Graduation Year

Fall 2010

Document Type

Campus Only Senior Thesis

Degree Name

Bachelor of Arts

Department

Economics

Reader 1

Darren Filson

Rights Information

© 2010 Riley Lewis

Abstract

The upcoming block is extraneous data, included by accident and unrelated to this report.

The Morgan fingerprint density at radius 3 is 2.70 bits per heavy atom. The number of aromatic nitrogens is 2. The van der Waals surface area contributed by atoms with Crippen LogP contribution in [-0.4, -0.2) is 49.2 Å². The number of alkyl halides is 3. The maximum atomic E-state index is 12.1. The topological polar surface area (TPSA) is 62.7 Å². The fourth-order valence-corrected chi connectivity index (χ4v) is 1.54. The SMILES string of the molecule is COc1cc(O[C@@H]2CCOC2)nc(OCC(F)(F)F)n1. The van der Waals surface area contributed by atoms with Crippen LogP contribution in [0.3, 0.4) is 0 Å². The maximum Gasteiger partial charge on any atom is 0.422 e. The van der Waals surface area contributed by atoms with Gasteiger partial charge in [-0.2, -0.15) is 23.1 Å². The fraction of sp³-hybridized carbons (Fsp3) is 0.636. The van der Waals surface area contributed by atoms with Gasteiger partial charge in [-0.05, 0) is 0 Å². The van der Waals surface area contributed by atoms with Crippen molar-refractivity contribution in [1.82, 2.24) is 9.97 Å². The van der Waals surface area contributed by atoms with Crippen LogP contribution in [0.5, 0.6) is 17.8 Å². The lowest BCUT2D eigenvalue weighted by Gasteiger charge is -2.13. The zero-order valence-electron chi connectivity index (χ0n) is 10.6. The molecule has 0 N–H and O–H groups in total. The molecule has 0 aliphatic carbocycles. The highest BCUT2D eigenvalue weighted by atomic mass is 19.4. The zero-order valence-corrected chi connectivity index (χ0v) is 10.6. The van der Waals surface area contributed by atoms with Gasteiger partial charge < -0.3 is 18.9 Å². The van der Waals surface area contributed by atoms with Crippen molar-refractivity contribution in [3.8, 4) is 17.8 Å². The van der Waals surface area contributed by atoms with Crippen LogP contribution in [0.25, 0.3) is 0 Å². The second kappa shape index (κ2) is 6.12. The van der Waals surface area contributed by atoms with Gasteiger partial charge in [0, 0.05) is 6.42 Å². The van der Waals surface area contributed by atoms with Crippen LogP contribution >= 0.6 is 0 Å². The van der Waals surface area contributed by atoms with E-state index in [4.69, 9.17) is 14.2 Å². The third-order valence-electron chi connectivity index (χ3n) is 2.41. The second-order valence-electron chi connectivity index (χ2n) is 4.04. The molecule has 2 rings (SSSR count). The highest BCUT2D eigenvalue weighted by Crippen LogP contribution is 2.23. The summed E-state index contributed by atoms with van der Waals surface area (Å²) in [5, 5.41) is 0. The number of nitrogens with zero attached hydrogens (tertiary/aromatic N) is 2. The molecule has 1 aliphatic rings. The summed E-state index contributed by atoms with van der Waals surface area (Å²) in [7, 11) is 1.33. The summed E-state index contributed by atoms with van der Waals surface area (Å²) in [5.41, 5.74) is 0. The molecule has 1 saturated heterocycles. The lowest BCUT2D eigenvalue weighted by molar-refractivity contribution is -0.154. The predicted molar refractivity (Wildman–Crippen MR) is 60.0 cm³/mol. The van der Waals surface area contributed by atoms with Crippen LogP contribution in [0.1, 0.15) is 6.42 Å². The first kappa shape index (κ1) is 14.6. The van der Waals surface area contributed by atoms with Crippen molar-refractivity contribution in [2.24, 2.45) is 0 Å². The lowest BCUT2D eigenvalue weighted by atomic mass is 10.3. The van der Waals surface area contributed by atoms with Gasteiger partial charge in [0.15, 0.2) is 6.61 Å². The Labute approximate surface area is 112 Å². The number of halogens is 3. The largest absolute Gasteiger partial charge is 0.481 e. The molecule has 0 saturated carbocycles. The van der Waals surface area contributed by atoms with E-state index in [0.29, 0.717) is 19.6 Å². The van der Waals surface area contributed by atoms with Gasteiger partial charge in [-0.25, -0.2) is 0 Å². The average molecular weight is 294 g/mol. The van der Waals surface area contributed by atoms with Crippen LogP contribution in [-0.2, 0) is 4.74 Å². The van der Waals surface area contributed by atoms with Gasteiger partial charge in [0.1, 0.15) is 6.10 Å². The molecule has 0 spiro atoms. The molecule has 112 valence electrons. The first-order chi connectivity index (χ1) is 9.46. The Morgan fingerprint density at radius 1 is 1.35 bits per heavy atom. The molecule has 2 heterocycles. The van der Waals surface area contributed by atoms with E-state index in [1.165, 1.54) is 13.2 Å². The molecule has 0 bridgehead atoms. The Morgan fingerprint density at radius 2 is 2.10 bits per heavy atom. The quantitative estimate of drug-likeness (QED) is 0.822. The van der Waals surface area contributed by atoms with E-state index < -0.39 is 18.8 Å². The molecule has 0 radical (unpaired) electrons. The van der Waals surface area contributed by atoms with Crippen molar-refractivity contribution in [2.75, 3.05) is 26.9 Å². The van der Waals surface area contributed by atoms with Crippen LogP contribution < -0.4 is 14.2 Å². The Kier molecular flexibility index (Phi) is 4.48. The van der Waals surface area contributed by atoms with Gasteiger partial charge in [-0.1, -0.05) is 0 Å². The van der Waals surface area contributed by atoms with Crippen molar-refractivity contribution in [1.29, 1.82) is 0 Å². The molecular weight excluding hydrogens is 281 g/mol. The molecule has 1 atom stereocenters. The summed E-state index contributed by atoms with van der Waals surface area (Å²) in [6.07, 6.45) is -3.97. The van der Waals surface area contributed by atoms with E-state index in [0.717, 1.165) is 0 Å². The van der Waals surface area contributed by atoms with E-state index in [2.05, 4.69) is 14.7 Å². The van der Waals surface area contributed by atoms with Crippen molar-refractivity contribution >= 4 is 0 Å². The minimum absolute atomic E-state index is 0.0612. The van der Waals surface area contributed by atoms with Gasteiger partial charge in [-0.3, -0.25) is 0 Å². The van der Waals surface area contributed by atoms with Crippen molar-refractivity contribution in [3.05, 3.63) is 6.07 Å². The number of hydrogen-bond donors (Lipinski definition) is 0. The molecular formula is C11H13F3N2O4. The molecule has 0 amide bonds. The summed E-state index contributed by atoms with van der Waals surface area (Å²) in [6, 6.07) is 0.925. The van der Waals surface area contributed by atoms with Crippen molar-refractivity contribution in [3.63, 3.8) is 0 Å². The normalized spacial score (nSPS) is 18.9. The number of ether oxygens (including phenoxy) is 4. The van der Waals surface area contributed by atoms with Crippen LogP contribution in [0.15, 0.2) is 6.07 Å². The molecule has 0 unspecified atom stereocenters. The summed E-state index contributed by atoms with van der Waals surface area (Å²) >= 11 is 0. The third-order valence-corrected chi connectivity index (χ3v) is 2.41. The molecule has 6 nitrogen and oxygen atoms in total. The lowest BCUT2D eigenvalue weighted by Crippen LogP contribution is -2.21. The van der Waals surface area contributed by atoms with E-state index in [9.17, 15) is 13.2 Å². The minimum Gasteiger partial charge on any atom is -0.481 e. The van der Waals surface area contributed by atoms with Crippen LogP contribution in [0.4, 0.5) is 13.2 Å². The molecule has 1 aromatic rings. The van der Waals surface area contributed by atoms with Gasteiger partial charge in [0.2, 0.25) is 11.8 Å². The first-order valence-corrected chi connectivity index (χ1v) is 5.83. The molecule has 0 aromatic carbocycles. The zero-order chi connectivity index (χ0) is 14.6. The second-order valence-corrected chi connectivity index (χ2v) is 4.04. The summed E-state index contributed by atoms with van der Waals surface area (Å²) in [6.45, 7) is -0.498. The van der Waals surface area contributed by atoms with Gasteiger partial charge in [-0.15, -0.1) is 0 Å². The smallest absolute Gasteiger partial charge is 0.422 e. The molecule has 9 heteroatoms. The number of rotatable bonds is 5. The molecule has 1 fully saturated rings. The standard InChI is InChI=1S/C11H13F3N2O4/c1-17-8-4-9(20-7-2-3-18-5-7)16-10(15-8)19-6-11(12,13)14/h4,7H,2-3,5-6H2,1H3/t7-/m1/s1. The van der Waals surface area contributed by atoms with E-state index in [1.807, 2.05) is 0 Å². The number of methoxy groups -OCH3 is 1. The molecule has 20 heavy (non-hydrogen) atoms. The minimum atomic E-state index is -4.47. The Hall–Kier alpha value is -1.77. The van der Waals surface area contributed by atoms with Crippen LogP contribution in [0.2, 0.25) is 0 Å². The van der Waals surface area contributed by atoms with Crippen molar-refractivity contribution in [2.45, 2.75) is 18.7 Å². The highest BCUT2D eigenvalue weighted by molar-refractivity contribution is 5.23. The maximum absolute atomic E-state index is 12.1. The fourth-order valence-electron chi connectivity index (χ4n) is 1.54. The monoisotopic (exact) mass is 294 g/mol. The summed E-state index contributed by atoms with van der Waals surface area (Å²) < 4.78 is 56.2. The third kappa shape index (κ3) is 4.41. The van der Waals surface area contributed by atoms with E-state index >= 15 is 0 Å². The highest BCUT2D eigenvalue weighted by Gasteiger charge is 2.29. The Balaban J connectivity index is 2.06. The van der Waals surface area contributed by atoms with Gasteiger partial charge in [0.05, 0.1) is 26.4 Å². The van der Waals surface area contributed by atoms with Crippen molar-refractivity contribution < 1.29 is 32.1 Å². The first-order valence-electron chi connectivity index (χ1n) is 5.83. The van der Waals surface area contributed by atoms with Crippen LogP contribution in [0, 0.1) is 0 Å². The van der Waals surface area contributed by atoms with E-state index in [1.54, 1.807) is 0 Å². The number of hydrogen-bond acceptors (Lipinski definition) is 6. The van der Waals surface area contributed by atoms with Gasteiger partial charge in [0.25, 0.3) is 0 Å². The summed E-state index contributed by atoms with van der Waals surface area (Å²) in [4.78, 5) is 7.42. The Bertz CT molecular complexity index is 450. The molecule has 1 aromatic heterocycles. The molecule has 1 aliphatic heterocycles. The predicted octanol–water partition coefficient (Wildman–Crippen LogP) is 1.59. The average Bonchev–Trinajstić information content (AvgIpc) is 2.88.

In the following thesis, I give a brief history of the airline industry and its economics, describing what attributes of the industry make a hub-and-spoke system far more efficient than a point-to-point system. Next, I describe three large airline mergers in the last decade, studying whether or not they achieved their stated purpose. Finally, I discuss how hub-and-spoke systems are so much better than competing systems that they can drive weaker, less efficient systems out of the market, leading to a new equilibrium containing a small number of airlines operating from a handful of megahubs. I also use a regression of four-firm concentration ratio and average fares at four major airports to share that there is not a correlation between concentration and high prices. In fact, through increased efficiencies and the network effect, a high concentration and the presence of one or two firms at an airport, should lead to more product choice for consumers, contrary to traditional theory that states that more competition leads to better choices for consumers.

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